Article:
My web application parses data from an uploaded file and inserts it into a database table. Due to the nature of the input data (bank transaction data), duplicate data can exist from one upload to another. At the moment I'm using hideously inefficient code to check for the existence of duplicates by loading all rows within the date range from the DB into memory, and iterating over them and comparing each with the uploaded file data.
Needless to say, this can become very slow as the data set size increases.
So, I'm looking to replace this with a SQL query (against a MySQL database) which checks for the existence of duplicate data, e.g.
SELECT count(*) FROM transactions WHERE desc = ? AND dated_on = ? AND amount = ?
This works fine, but my real-world case is a little bit more complicated. The description of a transaction in the input data can sometimes contain erroneous punctuation (e.g. "BANK 12323 DESCRIPTION" can often be represented as "BANK.12323.DESCRIPTION") so our existing (in memory) matching logic performs a little cleaning on this description before we do a comparison.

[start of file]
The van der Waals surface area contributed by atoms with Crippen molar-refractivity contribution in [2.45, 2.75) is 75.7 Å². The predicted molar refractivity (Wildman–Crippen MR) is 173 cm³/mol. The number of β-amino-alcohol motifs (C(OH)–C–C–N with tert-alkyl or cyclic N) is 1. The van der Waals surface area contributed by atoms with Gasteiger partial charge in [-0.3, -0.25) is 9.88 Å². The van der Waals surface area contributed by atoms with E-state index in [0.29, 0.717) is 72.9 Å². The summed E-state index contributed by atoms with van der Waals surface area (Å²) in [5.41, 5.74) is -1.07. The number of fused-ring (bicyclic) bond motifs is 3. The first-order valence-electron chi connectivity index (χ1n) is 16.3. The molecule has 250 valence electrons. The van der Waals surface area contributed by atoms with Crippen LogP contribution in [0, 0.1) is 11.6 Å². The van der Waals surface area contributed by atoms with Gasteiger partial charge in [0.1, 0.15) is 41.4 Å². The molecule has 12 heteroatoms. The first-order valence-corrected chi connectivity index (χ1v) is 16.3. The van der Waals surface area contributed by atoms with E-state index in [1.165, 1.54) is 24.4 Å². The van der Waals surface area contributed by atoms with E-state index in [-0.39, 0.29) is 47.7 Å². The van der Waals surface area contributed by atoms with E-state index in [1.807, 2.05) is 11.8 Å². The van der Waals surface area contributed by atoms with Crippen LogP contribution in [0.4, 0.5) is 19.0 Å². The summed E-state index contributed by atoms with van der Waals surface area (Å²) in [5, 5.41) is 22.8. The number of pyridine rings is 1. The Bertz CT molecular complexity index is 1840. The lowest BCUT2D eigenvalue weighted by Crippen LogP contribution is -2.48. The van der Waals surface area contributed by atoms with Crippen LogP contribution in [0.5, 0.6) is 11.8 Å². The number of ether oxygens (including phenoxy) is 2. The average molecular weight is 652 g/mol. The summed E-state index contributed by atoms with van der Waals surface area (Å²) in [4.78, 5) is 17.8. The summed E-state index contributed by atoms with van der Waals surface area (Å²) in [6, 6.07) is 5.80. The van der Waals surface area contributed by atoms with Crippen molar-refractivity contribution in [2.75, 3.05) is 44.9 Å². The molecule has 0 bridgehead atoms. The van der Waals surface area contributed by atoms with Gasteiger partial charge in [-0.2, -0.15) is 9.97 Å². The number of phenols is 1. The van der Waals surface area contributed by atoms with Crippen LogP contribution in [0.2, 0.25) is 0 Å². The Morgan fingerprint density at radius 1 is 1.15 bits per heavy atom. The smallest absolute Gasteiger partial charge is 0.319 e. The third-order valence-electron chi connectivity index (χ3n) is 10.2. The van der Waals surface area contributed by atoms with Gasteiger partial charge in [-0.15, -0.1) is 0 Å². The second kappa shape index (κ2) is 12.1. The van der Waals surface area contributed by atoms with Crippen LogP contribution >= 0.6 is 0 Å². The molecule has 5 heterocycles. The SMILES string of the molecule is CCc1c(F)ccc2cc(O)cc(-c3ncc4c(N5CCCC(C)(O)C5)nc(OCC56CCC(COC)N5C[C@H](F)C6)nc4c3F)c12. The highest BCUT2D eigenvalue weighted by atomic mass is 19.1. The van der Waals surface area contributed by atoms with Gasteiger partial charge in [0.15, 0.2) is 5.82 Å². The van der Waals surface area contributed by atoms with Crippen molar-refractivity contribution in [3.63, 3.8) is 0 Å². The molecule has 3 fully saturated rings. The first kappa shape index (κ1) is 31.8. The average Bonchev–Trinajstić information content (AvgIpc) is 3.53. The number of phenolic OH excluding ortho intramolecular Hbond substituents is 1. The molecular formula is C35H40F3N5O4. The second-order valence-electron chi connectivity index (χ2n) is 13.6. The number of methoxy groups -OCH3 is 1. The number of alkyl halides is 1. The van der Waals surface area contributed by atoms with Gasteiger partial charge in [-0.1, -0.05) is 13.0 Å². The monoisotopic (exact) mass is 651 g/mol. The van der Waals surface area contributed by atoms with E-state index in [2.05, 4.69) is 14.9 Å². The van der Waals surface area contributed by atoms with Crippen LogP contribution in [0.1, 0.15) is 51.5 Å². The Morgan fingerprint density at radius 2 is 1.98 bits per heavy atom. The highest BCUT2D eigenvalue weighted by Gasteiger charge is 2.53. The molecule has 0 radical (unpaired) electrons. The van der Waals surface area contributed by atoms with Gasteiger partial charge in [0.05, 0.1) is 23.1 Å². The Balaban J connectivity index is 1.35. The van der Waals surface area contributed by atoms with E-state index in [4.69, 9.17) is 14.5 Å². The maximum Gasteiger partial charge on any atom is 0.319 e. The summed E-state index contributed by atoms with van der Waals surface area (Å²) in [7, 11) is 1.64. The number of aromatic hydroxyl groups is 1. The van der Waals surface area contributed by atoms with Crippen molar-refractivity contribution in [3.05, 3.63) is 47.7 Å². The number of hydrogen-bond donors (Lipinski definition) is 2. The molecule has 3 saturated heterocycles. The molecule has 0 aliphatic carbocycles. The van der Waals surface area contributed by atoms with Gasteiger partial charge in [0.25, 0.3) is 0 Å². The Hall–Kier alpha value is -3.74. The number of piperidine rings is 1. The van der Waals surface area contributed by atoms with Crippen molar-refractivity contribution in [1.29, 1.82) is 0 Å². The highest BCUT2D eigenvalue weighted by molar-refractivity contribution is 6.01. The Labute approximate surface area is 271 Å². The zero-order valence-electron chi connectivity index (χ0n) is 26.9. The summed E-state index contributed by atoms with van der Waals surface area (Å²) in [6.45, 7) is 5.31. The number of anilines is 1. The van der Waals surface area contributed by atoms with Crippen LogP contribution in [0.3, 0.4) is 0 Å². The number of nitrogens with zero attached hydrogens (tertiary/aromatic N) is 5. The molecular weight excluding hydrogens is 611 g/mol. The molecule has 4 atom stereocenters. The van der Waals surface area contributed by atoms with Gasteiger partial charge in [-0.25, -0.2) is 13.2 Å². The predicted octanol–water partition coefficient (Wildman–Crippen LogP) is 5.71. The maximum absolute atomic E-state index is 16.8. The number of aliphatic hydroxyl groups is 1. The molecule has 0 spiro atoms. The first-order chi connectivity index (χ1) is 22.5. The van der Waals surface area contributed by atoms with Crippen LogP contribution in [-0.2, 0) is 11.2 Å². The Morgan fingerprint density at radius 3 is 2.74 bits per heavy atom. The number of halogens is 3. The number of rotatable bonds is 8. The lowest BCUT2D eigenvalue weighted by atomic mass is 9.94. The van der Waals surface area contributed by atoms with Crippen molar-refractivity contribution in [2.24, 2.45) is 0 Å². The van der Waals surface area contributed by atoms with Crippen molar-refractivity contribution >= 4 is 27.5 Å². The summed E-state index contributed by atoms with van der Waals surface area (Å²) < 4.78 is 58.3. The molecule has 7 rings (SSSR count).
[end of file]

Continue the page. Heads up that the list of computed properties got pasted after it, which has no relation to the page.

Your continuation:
Whilst this works in memory, my question is can this cleaning be done in a SQL statement so I can move this matching logic to the database, something like:
SELECT count(*) FROM transactions WHERE CLEAN_ME(desc) = ? AND dated_on = ? AND amount = ?
Where CLEAN_ME is a proc which strips the field of the erroneous data.
Obviously the cleanest (no pun intended!) solution would be to store the already cleaned data in the database (either in the same column, or in a separate column), but before I resort to that I thought I'd try and find out whether there's a cleverer way around this.
Thanks a lot